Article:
G.M. Fournier and M.M. McInnes
Journal of Industrial Economics, vol. 2, 2002, p. 457-474
Study looked at inpatient operations by surgeons in Florida and examined the relative number of patients treated by payer type (fee-for-service or Health Maintenance Organisation (HMO). Found that, after controlling for other risk factors such as speciality and experience, physicians who have additional malpractice claims over time tend to lose more fee-for-service patients than physicians with few claims. However, the same sort of shunning is not present among HMO patients. Evidence suggests that by providing a source of referrals when shunning occurs in the fee-for-service sector, managed care may protect a physician whose reputation has been damaged by medical malpractice.
C. Paphassarang and others
Health Policy and Planning, vol. 17, suppl. 1, 2002, p. 72-84
The social goal of access to quality health care for all, as outlined in the Lao PDR reform policy, is not likely to be achieved with the current direction of development. Inequities between those who can afford comprehensive private services, such as through licensed private clinics, and those who have no access or have to settle for buying drugs on an ad hoc basis from private pharmacies are huge and likely to grow as the private sector becomes more entrenched. People are put off using public hospitals, regardless of their socio-economic status, by unwelcoming staff attitudes and procedural barriers.
G. W. Kivumbi and F. Kintu
Health Policy and Planning, vol. 17, suppl. 1, 2002, p.64-71
The introduction of user payment systems for health services is frequently followed by concern about their impact on equity of access for poor people. Governments try to remedy the inequities they have created by introducing a system of exemptions and waivers. Study investigated constraints in implementation of exemption schemes in two administrative districts in Uganda. Little evidence was found of implementation of exemptions from payment by district governments, as their prime concern was to raise revenue to cover costs.
J. Gao and others
Health Policy and Planning, vol. 17, suppl. 1, 2002 p. 20-29
Despite improvement in the health status of the Chinese population from 1993 to 1998, as expressed by the decline in overall and infant mortality rates and possible decline in health care needs, there is reason for concern about equity of access. There is a general trend to reduced equity in respect of receiving health care according to need within and between urban and rural population. Furthermore, there is evidence that the better off do not pay their fair share of increasing health care costs. Lower income groups are clearly stretched, using a much larger proportion of their incomes to pay for health care than those in the high-income brackets. They are also less likely to have insurance cover.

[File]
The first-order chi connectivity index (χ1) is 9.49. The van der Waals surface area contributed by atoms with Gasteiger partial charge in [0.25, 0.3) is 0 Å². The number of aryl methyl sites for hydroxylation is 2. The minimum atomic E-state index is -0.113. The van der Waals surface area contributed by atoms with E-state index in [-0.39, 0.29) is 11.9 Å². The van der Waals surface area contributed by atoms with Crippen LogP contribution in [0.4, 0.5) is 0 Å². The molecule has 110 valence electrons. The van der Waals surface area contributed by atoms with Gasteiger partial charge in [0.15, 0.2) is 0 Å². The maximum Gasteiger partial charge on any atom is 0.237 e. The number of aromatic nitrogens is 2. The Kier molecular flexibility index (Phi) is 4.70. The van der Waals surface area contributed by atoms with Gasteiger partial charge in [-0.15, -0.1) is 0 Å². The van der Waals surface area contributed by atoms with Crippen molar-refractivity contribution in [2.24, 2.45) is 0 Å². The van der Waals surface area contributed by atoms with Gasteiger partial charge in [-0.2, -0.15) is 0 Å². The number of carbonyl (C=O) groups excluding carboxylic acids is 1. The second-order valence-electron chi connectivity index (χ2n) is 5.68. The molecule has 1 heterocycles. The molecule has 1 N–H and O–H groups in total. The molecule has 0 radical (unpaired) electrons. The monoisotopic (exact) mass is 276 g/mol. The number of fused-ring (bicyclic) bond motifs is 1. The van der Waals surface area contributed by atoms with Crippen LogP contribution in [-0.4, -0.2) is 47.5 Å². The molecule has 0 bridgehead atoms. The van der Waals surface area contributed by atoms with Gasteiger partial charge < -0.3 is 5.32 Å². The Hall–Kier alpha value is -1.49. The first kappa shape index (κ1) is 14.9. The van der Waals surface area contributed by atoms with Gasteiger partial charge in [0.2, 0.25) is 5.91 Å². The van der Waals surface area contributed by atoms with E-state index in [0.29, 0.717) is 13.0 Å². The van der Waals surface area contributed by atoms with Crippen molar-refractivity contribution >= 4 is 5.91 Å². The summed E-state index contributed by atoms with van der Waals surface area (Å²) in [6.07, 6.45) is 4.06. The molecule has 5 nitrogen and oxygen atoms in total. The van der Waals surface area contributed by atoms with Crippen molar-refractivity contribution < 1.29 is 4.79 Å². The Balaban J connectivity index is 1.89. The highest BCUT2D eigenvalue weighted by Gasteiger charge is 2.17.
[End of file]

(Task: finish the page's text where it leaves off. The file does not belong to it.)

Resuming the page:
Q. Meng, Q. Sun and N Hearst
Health Policy and Planning, vol. 17, Suppl. 1, 2002 p. 56-63
Public hospitals in China formerly funded by the state now rely mainly on user charges. Medical expenses have escalated but health insurance systems no longer operate as before, reducing the affordability of rapidly increasing medical costs. Article studied discount and exemption mechanisms for the poor operated by nine public hospitals in Shandong. Found that hospital managers saw discount mechanisms as marketing tools and designed them to limit their costs. Only a small fraction of hospital services were eligible for discount, and these were usually low cost or low utilisation items. Correct identification of poor people was difficult for the hospitals, and many who received discounts were not really poor. Government policies requiring discounts for the poor were not enforced.